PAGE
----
For a 14 1/2-year period, starting in 1970, the London rapid transit system was subjected to overall policy and financial control by a democratically-elected local authority. This article considers whether such control, currently designated as public accountability, is desirable for operation of a large rapid transit and bus network in a major city. London Transport, a public agency since 1933, has been under varying degrees of national and local government control since that time. While a Labour government cleared the way for the Greater London Council to take direction of London Transport in 1970, it was then controlled by a succession of Conservative and Labour local administrations over the years until the national Conservative and Labour local administrations over the years until the national Conservative government set in motion the current scheme for privatizing and fragmenting control of LT operations. The succession of policies associated with successive political administrations is described, as well as changes in fares, capital investment and operations. The author doubts the viability of national government intervention in local transport and observes that while there were several changes in local political control there was continuing support of the importance of London Transport with differences mainly in matters of emphasis. The GLC era is called one of steady progress in renewal and extension, marked also by establishment of a more appropriate fare structure.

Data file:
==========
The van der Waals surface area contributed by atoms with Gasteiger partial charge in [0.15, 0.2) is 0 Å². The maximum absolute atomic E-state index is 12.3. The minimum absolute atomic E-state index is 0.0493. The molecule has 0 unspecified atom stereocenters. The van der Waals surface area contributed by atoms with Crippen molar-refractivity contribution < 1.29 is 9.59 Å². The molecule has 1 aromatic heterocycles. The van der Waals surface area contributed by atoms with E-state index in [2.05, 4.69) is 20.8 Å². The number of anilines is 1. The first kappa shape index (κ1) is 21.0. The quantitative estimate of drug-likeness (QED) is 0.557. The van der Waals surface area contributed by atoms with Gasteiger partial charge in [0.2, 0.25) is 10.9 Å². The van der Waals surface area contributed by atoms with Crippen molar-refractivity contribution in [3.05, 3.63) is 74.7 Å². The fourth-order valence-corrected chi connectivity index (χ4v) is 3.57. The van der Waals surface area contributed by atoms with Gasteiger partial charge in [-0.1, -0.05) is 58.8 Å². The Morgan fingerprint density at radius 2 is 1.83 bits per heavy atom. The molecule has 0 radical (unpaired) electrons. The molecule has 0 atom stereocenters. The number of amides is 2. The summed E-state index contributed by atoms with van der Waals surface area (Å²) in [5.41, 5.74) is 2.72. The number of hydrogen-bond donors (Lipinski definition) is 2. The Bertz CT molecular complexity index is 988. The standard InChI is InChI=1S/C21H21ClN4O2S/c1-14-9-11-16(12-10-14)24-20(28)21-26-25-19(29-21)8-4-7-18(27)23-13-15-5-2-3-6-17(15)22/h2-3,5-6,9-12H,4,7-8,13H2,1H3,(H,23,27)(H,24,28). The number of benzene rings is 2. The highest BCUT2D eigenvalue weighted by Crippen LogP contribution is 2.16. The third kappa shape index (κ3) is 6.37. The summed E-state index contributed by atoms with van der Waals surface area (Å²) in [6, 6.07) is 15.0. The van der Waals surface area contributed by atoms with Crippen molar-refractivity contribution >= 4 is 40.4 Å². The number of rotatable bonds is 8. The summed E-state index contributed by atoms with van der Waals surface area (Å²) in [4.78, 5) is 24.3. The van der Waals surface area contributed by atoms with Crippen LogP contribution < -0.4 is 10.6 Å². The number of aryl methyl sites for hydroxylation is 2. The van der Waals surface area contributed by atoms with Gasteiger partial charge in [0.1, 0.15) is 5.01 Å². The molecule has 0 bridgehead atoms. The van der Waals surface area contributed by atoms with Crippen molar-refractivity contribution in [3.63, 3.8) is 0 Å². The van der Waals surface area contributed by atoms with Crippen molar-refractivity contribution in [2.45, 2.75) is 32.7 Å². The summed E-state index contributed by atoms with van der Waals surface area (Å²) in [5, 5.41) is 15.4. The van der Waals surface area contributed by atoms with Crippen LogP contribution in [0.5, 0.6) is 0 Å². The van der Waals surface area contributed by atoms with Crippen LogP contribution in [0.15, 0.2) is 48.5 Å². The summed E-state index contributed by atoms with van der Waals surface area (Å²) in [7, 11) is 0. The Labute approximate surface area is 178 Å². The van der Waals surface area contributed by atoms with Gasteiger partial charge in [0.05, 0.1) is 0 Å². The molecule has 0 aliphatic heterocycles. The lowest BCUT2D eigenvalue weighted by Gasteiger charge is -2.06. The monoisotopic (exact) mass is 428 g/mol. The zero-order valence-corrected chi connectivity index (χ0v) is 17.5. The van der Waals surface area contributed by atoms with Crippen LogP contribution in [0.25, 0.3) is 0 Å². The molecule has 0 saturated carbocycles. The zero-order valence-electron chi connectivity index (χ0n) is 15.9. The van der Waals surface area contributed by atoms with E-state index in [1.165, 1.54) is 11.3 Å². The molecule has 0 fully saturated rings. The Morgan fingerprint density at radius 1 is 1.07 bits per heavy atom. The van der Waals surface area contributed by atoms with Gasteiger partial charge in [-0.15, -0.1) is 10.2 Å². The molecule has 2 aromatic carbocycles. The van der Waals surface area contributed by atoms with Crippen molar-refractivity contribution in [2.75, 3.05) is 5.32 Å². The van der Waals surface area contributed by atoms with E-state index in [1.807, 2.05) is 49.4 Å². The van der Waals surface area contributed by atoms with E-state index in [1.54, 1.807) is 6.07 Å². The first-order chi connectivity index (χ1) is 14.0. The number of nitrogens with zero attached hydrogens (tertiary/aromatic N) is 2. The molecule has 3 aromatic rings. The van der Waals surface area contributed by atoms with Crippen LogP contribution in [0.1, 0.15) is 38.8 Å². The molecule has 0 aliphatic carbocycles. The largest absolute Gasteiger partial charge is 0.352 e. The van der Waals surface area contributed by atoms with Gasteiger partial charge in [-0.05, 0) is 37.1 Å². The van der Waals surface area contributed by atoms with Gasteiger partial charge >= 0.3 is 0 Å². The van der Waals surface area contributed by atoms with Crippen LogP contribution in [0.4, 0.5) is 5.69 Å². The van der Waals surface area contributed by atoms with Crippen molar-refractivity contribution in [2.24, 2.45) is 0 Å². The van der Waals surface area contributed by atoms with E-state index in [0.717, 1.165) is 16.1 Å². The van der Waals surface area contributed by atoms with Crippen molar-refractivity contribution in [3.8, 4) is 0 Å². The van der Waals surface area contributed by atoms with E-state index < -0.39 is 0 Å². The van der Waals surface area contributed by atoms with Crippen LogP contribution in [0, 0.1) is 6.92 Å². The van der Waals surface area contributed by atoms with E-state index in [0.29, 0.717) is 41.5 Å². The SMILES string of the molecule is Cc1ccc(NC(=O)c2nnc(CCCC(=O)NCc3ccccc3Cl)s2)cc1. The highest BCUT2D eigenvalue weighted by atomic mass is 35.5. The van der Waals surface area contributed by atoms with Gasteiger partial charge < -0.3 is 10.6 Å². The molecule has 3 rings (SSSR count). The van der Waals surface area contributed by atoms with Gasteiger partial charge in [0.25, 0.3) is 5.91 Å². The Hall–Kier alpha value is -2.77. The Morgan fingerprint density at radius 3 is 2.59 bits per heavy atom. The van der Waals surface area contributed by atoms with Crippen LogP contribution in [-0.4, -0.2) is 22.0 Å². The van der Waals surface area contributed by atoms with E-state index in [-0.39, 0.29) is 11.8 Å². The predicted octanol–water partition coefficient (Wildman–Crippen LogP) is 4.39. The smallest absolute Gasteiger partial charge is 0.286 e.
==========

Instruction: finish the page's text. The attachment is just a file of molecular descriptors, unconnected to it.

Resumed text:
Media Info

  • Features: Photos;
  • Pagination: p. 86-89
  • Serial:
    • Volume: 43
    • Issue Number: 449
    • Publisher: Ian Allan Publishing, Limited
    • ISSN: 0026-8356

Subject/Index Terms

Filing Info

  • Accession Number: 00454904
  • Record Type: Publication
  • Files: TRIS
  • Created Date: May 31 1986 12:00AM